BA: “I’ll probably call my mom. She’ll be watching on TV for sure.”

AW: “Everyone I know is going to be watching, but I’ll probably call my dad and mom. I’ll definitely ask them what they think about the new city I’ll be living in.”

Who has helped you the most to get you where you are now?

Amaechi IgweCS: “Wow. That’s a tough question. I’d probably have to say Sasho Cirovski, my head coach at the University of Maryland. I went into college not knowing if I was going to start, but I started to get confidence and developed to where I feel I’m ready to go on (to the pros). I feel I’ve matured. The Maryland coaching staff put me out there so I had to mature on the field and off the field, so I have to give them a lot of credit for everything they’ve done for me.”

BA: “My dad. He was my coach from five years old until I was about 10. My brothers also helped. My mom was always supportive. And all of my coaches from my club team in Miami to the national team coaches.”

AW: “I would have to say my father. Ever since I was a little kid he took me to the park and did things like play one-on-one. He was always like my coach. He’s the wise guy, the one who taught me what I know.”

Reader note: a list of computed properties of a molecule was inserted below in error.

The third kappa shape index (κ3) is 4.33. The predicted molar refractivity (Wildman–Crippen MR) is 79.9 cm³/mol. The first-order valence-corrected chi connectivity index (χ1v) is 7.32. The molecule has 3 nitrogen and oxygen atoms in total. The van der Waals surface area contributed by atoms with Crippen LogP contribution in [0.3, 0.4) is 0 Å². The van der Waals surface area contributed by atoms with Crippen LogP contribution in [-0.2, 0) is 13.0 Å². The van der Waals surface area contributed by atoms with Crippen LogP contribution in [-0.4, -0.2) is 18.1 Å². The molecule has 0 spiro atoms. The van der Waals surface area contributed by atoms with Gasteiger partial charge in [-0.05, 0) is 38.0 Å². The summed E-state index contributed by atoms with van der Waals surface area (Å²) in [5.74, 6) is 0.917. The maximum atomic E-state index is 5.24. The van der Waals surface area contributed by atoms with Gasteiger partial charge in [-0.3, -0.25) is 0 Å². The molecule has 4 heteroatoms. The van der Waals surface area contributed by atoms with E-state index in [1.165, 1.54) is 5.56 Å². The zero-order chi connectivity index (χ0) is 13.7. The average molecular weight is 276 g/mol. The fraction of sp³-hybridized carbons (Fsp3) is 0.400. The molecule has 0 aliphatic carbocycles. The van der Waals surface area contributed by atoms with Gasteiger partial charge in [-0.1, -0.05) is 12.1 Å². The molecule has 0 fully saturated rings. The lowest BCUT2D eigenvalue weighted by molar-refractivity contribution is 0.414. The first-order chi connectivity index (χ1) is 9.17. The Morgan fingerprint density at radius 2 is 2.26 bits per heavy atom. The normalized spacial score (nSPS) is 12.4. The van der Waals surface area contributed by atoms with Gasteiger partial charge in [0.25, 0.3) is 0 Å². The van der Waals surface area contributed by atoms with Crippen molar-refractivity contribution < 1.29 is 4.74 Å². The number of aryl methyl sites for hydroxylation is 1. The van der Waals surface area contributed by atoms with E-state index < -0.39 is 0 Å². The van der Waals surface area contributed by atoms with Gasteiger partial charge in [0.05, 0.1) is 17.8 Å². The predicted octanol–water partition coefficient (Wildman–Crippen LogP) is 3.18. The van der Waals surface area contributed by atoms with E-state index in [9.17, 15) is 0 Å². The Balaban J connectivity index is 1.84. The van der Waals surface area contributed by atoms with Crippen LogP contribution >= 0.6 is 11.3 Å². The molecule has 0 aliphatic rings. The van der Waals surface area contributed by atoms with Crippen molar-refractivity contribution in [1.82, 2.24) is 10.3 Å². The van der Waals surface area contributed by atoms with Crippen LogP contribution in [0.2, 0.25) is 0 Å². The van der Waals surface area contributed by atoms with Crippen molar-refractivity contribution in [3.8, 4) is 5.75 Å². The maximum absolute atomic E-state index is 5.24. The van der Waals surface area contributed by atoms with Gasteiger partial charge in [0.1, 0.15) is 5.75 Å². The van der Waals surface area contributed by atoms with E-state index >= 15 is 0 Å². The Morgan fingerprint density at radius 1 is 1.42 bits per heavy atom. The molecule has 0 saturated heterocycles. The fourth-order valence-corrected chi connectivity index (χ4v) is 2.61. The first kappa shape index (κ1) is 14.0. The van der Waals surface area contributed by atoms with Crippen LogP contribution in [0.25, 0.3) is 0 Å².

Is there a position you’d like to play over others in MLS?

AI: “First, it’s get on the field, but I would obviously like to play left midfield, an attacking role, because I grew up playing that position. That’s the position I feel less pressure and I can be more creative, which is what I love about the game. I love being able to go at people and score goals. But, if a team needs me to play a defensive role that’s fine. I feel I’ll actually go further in this game at a defensive position and will mature into that role, but either position is fine with me.”

BA: “Midfield. Defensive midfield or as a linking midfielder. Once I get the physical part of my game down then defensive midfield.”

AW: “Center midfield. I like having the ball at my feet and being a playmaker.”

What do you think will be the toughest thing to get used to in MLS on the field? Off the field?